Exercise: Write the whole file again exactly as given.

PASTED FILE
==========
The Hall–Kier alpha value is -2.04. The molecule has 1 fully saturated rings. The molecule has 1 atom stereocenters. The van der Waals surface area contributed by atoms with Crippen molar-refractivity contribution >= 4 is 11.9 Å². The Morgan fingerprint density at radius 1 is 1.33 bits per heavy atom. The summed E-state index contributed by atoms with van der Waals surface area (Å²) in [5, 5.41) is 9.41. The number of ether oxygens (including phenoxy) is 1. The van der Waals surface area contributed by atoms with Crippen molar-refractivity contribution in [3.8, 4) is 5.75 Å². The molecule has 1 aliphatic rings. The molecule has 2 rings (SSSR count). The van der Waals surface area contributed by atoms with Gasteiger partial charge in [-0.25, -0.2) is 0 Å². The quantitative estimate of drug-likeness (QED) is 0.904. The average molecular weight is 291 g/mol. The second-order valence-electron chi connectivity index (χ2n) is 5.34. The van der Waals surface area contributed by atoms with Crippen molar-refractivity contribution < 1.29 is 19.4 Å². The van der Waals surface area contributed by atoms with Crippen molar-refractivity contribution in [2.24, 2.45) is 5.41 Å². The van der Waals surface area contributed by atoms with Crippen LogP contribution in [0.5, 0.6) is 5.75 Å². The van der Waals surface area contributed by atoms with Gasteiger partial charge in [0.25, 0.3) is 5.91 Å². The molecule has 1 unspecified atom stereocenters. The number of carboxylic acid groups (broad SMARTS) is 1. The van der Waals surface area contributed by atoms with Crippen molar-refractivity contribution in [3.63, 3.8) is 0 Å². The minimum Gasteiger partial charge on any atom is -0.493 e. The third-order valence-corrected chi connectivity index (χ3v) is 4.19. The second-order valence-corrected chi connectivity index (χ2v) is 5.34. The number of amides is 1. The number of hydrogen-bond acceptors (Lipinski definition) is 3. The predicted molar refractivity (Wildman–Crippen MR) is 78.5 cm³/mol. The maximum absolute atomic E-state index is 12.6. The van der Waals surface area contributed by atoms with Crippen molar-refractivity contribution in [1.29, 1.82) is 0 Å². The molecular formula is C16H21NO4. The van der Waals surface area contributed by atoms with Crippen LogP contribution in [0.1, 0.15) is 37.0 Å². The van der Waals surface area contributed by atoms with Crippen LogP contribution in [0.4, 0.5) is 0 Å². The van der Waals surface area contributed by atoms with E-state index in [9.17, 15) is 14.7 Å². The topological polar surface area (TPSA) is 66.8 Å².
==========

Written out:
The Hall–Kier alpha value is -2.04. The molecule has 1 fully saturated rings. The molecule has 1 atom stereocenters. The van der Waals surface area contributed by atoms with Crippen molar-refractivity contribution >= 4 is 11.9 Å². The Morgan fingerprint density at radius 1 is 1.33 bits per heavy atom. The summed E-state index contributed by atoms with van der Waals surface area (Å²) in [5, 5.41) is 9.41. The number of ether oxygens (including phenoxy) is 1. The van der Waals surface area contributed by atoms with Crippen molar-refractivity contribution in [3.8, 4) is 5.75 Å². The molecule has 1 aliphatic rings. The molecule has 2 rings (SSSR count). The van der Waals surface area contributed by atoms with Gasteiger partial charge in [-0.25, -0.2) is 0 Å². The quantitative estimate of drug-likeness (QED) is 0.904. The average molecular weight is 291 g/mol. The second-order valence-electron chi connectivity index (χ2n) is 5.34. The van der Waals surface area contributed by atoms with Crippen molar-refractivity contribution < 1.29 is 19.4 Å². The van der Waals surface area contributed by atoms with Crippen molar-refractivity contribution in [2.24, 2.45) is 5.41 Å². The van der Waals surface area contributed by atoms with Crippen LogP contribution in [0.5, 0.6) is 5.75 Å². The van der Waals surface area contributed by atoms with Gasteiger partial charge in [0.25, 0.3) is 5.91 Å². The molecule has 1 unspecified atom stereocenters. The number of carboxylic acid groups (broad SMARTS) is 1. The van der Waals surface area contributed by atoms with Crippen molar-refractivity contribution in [3.63, 3.8) is 0 Å². The minimum Gasteiger partial charge on any atom is -0.493 e. The third-order valence-corrected chi connectivity index (χ3v) is 4.19. The second-order valence-corrected chi connectivity index (χ2v) is 5.34. The number of amides is 1. The number of hydrogen-bond acceptors (Lipinski definition) is 3. The predicted molar refractivity (Wildman–Crippen MR) is 78.5 cm³/mol. The maximum absolute atomic E-state index is 12.6. The van der Waals surface area contributed by atoms with Crippen molar-refractivity contribution in [1.29, 1.82) is 0 Å². The molecular formula is C16H21NO4. The van der Waals surface area contributed by atoms with Crippen LogP contribution in [0.1, 0.15) is 37.0 Å². The van der Waals surface area contributed by atoms with Crippen LogP contribution in [0.4, 0.5) is 0 Å². The van der Waals surface area contributed by atoms with E-state index in [9.17, 15) is 14.7 Å². The topological polar surface area (TPSA) is 66.8 Å².